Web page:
I grumbled as I pulled into my driveway, noticing someone had moved into the house next door. I’d grown used to the privacy of not having anyone live there for almost a year. And knowing this neighborhood, I wouldn’t be surprised if they were an elderly couple who’d complain that my power tools were too loud.
That was the last thing I needed.
I finished typing out a text to my dad, letting him know I’d made it home, and got out of the car. A week at my mom’s with her arrogant husband had left me exhausted and craving the privacy of my dad’s house. But before I made it inside, the crash of falling metal and a muted curse stopped me.
A woman stood in the driveway next door with a large box in her arms, struggling to keep it from falling. She was young, not grey-haired like I had imagined. Then again, that didn’t mean she lived there. It was possible she was helping her parents relocate—or grandparents.
I walked over to lend a hand, finding her more attractive the closer I got. And when I rounded the front of the car, discovering the broken box and array of personal effects scattered around her feet, I became hypnotized by her wide, surprised eyes. The color was unlike anything I’d ever seen before—a marriage of royal blue and gold, the end product being a vibrant teal.
“I’m sorry. I didn’t mean to scare you.” I reached for the box in her hands before she dropped that, too.
“Oh, you’re fine. I just didn’t see you come from…” She glanced around, clearly not having a clue where I had come from.
I nudged my head to the right without looking away from her eyes. “I live next door.” Shifting the box to hold it with one arm, I held out my free hand and said, “Ash.”
“Uh, yeah. That’s my name—Asher Jenkins.”
Embarrassment colored her cheeks a light pink and darkened her eyes to a deeper green. I’d heard of people wearing their emotions on their sleeve, but I never understood it until now. And I began to wonder what else I could learn about her just by studying her face.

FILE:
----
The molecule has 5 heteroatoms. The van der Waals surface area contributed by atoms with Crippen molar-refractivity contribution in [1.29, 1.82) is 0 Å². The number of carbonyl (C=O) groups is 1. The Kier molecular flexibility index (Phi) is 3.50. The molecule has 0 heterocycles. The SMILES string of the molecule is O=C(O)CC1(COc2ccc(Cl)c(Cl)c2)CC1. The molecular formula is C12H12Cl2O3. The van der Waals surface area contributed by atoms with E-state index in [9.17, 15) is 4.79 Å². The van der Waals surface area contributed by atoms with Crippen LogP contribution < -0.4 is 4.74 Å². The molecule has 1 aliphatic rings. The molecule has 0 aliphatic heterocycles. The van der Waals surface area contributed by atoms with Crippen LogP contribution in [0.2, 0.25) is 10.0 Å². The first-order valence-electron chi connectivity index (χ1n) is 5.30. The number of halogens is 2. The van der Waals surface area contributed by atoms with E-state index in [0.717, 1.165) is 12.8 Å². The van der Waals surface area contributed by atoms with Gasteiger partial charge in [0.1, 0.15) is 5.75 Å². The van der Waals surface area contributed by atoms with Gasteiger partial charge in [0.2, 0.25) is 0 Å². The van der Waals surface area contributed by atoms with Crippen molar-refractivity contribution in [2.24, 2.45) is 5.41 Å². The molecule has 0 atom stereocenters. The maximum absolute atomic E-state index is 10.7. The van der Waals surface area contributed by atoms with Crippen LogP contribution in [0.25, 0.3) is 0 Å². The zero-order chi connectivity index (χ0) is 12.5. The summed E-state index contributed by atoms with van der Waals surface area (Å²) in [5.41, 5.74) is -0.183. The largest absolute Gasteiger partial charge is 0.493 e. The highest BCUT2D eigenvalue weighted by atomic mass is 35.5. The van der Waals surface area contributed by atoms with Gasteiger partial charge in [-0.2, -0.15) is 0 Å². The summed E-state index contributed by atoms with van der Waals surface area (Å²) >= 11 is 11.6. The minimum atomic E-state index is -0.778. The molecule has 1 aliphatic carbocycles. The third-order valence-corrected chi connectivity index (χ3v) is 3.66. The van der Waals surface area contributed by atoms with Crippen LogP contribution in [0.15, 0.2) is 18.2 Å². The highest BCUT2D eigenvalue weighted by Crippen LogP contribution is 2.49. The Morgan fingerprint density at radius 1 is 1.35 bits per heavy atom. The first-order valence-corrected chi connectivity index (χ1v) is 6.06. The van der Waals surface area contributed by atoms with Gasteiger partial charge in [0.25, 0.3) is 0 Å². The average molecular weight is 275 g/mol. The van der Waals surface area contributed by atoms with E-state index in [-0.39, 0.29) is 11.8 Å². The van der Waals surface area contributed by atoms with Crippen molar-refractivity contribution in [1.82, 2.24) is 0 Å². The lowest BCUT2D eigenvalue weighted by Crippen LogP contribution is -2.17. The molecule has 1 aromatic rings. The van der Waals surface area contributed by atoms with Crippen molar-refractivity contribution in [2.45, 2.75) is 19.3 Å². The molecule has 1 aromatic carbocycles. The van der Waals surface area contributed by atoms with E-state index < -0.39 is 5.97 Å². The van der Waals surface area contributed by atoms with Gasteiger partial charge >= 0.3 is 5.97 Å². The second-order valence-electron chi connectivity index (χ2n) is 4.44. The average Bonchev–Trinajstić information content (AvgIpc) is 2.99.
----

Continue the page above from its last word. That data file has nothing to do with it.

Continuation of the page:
She shook out of it and slipped her warm, soft hand into mine. “Please, don’t mind me. I’ve been unpacking an entire house by myself this week. It seems the isolation has affected my ability to be social. I’m Kristy.”
“You live here alone?”
“No. Well, right now, yes. But that’s because my daughter is at her father’s house. But I didn’t want to wait until she got here to get this done. Scouring through towers of cardboard just to find a mixing bowl is not fun.”
“I can’t imagine it would be.” I glanced into her car through the open door, noticing only a few more items remained. “Looks like you’re almost done, so that’s good news.”
“Yes, almost there. I only have this left and then my daughter’s room. But I’m leaving that for her to do. Heaven forbid I put something in the wrong place.” She rolled her eyes and laughed.
Since I didn’t have a kid—or even know one—I couldn’t relate, so instead, I smiled like I had a clue how mad a little girl would be. “Too bad I wasn’t here, or I could’ve kept you from doing it all by yourself. I went to visit my mom and literally just got back.”